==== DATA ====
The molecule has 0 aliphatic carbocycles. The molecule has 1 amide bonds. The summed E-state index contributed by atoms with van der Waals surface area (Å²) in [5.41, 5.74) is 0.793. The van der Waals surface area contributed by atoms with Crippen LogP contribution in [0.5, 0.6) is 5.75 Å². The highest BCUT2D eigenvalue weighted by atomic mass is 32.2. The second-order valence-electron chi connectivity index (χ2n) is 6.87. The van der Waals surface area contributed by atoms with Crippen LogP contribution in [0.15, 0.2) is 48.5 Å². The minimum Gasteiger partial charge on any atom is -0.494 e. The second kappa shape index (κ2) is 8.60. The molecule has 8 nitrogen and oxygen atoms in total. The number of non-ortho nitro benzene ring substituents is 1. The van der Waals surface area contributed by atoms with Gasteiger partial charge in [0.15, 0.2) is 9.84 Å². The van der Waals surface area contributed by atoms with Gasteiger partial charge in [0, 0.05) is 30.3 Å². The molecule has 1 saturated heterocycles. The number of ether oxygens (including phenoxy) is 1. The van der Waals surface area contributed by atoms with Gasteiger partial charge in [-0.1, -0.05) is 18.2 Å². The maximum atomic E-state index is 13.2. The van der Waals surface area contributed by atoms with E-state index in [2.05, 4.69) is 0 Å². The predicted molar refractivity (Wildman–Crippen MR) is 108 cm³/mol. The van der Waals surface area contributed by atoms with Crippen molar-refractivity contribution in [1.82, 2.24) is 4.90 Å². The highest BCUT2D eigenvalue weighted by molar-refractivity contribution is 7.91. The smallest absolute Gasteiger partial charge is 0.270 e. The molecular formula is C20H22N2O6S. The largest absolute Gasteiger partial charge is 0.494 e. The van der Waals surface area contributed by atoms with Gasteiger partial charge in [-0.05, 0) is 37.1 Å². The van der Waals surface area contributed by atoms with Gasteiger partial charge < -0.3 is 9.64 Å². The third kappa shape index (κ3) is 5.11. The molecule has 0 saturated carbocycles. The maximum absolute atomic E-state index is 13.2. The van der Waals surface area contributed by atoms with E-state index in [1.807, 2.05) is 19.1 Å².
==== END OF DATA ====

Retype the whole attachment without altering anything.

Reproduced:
The molecule has 0 aliphatic carbocycles. The molecule has 1 amide bonds. The summed E-state index contributed by atoms with van der Waals surface area (Å²) in [5.41, 5.74) is 0.793. The van der Waals surface area contributed by atoms with Crippen LogP contribution in [0.5, 0.6) is 5.75 Å². The highest BCUT2D eigenvalue weighted by atomic mass is 32.2. The second-order valence-electron chi connectivity index (χ2n) is 6.87. The van der Waals surface area contributed by atoms with Crippen LogP contribution in [0.15, 0.2) is 48.5 Å². The minimum Gasteiger partial charge on any atom is -0.494 e. The second kappa shape index (κ2) is 8.60. The molecule has 8 nitrogen and oxygen atoms in total. The number of non-ortho nitro benzene ring substituents is 1. The van der Waals surface area contributed by atoms with Gasteiger partial charge in [0.15, 0.2) is 9.84 Å². The van der Waals surface area contributed by atoms with Gasteiger partial charge in [0, 0.05) is 30.3 Å². The molecule has 1 saturated heterocycles. The number of ether oxygens (including phenoxy) is 1. The van der Waals surface area contributed by atoms with Gasteiger partial charge in [-0.1, -0.05) is 18.2 Å². The maximum atomic E-state index is 13.2. The van der Waals surface area contributed by atoms with E-state index in [2.05, 4.69) is 0 Å². The predicted molar refractivity (Wildman–Crippen MR) is 108 cm³/mol. The van der Waals surface area contributed by atoms with Crippen molar-refractivity contribution in [1.82, 2.24) is 4.90 Å². The highest BCUT2D eigenvalue weighted by molar-refractivity contribution is 7.91. The smallest absolute Gasteiger partial charge is 0.270 e. The molecular formula is C20H22N2O6S. The largest absolute Gasteiger partial charge is 0.494 e. The van der Waals surface area contributed by atoms with Gasteiger partial charge in [-0.05, 0) is 37.1 Å². The van der Waals surface area contributed by atoms with Gasteiger partial charge < -0.3 is 9.64 Å². The third kappa shape index (κ3) is 5.11. The molecule has 0 saturated carbocycles. The maximum absolute atomic E-state index is 13.2. The van der Waals surface area contributed by atoms with E-state index in [1.807, 2.05) is 19.1 Å².